Le L∞p HealthMap Open Source, Geo & Health Workshop (#gecohealth) Invalid quantity. Please enter a quantity of 1 or more. The quantity you chose exceeds the quantity available. Please enter your name. Please enter an email address. Please enter a valid email address. Please enter your message or comments. Please enter the code as shown on the image. Please select the date you would like to attend. Please enter a valid email address in the To: field. Please enter a subject for your message. Please enter a message. You can only send this invitations to 10 email addresses at a time. $$$$ is not a properly formatted color. Please limit your message to $$$$ characters. $$$$ is not a valid email address. Please enter a promotional code. Sold Out Pending You have exceeded the time limit and your reservation has been released. The purpose of this time limit is to ensure that registration is available to as many people as possible. This option is not available anymore. Please read and accept the waiver. All fields marked with * are required. US Zipcodes need to be 5 digits. Map

Princeton study: Nighttime images help track disease from the sky Public release date: 8-Dec-2011 [ Print | E-mail Share ] [ Close Window ] Contact: Morgan Kellymgnkelly@princeton.edu 609-258-5729Princeton University Normally used to spot where people live, satellite images of nighttime lights can help keep tabs on the diseases festering among them, too, according to new research. Princeton University-led researchers report in the journal Science Dec. 9 that nighttime-lights imagery presents a new tool for pinpointing disease hotspots in developing nations by revealing the population boom that typically coincides with seasonal epidemics. The team used nighttime images of the three largest cities in the West African nation of Niger to correlate seasonal population growth with the onset of measles epidemics during the country's dry season, roughly from September to May. Migratory populations are notoriously difficult to track, Bharti said, which can amplify the difficulty and complexity of carrying out large-scale vaccinations. [ Print | E-mail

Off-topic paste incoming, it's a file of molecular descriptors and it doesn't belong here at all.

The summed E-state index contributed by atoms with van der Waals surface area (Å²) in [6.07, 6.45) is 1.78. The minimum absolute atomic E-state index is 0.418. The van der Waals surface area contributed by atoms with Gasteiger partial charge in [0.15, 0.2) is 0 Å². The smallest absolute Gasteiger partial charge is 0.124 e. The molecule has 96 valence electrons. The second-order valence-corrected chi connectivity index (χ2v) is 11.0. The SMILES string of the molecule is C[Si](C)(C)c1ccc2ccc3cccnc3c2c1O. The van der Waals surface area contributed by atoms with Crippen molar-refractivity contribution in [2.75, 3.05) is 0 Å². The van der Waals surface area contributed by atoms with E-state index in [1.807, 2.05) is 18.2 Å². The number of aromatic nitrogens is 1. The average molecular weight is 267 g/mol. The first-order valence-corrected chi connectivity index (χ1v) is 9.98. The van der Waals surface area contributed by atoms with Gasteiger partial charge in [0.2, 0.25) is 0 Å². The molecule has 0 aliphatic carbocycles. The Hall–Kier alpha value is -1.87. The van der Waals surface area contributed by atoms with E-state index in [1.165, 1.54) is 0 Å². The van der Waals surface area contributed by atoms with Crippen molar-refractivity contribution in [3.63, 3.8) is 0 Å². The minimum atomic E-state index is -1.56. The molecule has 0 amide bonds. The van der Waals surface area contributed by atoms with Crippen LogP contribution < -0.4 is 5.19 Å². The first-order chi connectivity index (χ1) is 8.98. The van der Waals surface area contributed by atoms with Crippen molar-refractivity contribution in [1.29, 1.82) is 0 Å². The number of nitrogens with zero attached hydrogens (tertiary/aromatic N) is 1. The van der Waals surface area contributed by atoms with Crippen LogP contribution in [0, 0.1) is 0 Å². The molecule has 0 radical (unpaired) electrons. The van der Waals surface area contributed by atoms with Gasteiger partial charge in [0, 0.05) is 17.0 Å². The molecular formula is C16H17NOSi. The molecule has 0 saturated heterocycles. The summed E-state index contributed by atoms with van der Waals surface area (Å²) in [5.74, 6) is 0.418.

Deep Web Research 2010 Bots, Blogs and News Aggregators is a keynote presentation that I have been delivering over the last several years, and much of my information comes from the extensive research that I have completed over the years into the "invisible" or what I like to call the "deep" web. The Deep Web covers somewhere in the vicinity of 1 trillion pages of information located through the world wide web in various files and formats that the current search engines on the Internet either cannot find or have difficulty accessing. The current search engines find about 200 billion pages at the present time of this writing. In the last several years, some of the more comprehensive search engines have written algorithms to search the deeper portions of the world wide web by attempting to find files such as .pdf, .doc, .xls, ppt, .ps. and others. This Deep Web Research 2010 article is divided into the following sections: ARTICLES, PAPERS, FORUMS, AUDIOS AND VIDEOS (Current and Historical) Metadata?

driven by data Yau, Nathan: FlowingData